Public speaking frequently ranks highly on lists of people’s most prevalent fears. Stuttering presents a special set of challenges, so it makes sense that people who stutter frequently experience even higher levels of fear in relation to public speaking. There are many ways to prepare yourself for success if you stutter and have a public speaking assignment at school.
Tips for Students Who Stutter in Public Speaking: Consult Your Teacher
It’s very beneficial to discuss stuttering with your teacher or professor, as we covered in a previous article about public speaking accommodations for students who stutter. They probably don’t know much about stuttering, like the majority of people, and they certainly don’t know what kind of accommodations you might require.
In addition, if your teacher notices that your speech differs from other students, it’s just comforting to know that they are aware of the situation. 3 Basic Rules of Self-Advertising Your Stuttering, a previous blog post, has more information on this subject.
Discuss with other students
When those close to you are aware that you stutter, it can be much easier to muster the courage to speak. Some people find it beneficial to discuss stuttering with just one other student in the class, perhaps a friend or the person you interact with the most frequently.
Sometimes it’s beneficial to discuss it with multiple students, especially if you’re giving a group presentation. It’s a brave move, but some people go one step further and admit to the class that they stammer right at the beginning of the speech.
The key is to be assertive and direct whether speaking to one person or a group of people. “By the way, you might have noticed that I stutter, so if you hear me getting stuck on a word, that’s just a stuttering block.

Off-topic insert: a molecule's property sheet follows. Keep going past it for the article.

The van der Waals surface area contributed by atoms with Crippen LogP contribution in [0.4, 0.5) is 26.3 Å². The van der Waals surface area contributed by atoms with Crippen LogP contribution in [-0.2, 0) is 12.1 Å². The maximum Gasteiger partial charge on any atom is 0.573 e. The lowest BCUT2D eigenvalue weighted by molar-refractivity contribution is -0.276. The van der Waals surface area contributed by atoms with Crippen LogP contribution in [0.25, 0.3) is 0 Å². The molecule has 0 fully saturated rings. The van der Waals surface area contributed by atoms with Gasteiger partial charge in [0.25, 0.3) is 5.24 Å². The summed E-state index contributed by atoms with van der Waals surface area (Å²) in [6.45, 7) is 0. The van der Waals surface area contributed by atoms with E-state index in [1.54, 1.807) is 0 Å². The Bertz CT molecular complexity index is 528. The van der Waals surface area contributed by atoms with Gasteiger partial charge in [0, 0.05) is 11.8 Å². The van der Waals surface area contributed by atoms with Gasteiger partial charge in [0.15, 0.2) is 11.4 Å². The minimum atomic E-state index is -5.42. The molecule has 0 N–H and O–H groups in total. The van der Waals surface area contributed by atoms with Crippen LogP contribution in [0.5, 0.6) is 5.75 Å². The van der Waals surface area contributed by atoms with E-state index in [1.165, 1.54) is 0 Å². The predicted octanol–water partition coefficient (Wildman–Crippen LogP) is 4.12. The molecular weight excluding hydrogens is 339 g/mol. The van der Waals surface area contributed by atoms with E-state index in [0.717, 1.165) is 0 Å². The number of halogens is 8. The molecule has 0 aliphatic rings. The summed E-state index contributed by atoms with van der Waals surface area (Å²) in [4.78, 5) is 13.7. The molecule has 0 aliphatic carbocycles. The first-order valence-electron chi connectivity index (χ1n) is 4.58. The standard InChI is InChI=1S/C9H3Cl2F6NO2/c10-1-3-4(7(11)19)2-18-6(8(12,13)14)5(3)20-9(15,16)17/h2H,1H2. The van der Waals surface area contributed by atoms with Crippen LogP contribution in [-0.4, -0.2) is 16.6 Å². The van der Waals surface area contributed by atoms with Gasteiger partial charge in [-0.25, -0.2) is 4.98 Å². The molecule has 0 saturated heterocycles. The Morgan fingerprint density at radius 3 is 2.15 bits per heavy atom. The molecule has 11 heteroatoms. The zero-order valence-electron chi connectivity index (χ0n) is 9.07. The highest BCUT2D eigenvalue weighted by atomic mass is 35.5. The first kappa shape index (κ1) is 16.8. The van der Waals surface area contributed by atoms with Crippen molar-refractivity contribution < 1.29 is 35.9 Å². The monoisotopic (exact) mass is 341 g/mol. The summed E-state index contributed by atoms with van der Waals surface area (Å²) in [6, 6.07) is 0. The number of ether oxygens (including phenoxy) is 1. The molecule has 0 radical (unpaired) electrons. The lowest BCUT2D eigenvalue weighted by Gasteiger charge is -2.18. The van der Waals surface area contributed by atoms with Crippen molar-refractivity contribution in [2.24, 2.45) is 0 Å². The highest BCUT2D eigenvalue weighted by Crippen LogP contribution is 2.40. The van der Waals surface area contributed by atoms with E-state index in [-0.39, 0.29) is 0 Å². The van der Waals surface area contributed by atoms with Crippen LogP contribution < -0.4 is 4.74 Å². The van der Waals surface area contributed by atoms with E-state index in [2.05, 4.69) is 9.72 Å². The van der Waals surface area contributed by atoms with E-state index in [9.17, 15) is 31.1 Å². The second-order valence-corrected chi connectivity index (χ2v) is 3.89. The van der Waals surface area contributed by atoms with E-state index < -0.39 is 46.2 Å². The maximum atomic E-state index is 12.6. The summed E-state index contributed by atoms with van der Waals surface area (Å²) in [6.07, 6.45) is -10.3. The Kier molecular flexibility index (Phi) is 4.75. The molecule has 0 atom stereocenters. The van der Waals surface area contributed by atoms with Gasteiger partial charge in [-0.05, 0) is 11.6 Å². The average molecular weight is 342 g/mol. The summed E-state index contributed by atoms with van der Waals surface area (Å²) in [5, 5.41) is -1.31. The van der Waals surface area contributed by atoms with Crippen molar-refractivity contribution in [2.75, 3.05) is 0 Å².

You might have a history of over or under-preparing for speeches due to your particular experience with stuttering. Some stuttering students spend too much time writing, and a large portion of this extra effort is directed toward extra rehearsing or selecting the appropriate words to increase speech fluency.
Others may under-prepare because they feel that improvising will improve their fluency or because they are overwhelmed by the anxiety that preparation causes. However, you might discover that your efforts to stop stuttering actually make it harder for you to speak in front of an audience.
How would you practice for a speech if you didn’t stutter, for instance? What would you say?
Take on the assignment, study the material, complete the prewriting, decide whether to write the speech verbatim or create talking points in the form of bullets, and choose between memorizing it and reading it.
When preparing for a public speech, there are numerous factors to take into account, and worrying about stuttering can easily distract from crucial planning. Now, it’s easier said than done to stop worrying about stuttering!
However, make an effort to recognize when your thoughts are being consumed by worry and return to the plethora of other factors that were previously mentioned. No matter if you stutter during the speech, being well-prepared can really boost your confidence.
In addition to the writing portion of preparation, practicing beforehand can help you iron out any timing, wording, and delivery kinks. Additionally, practicing helps you get ready for any potential thoughts and feelings. Speaking in front of a live audience, like a classmate, friend, or family member, has definite advantages.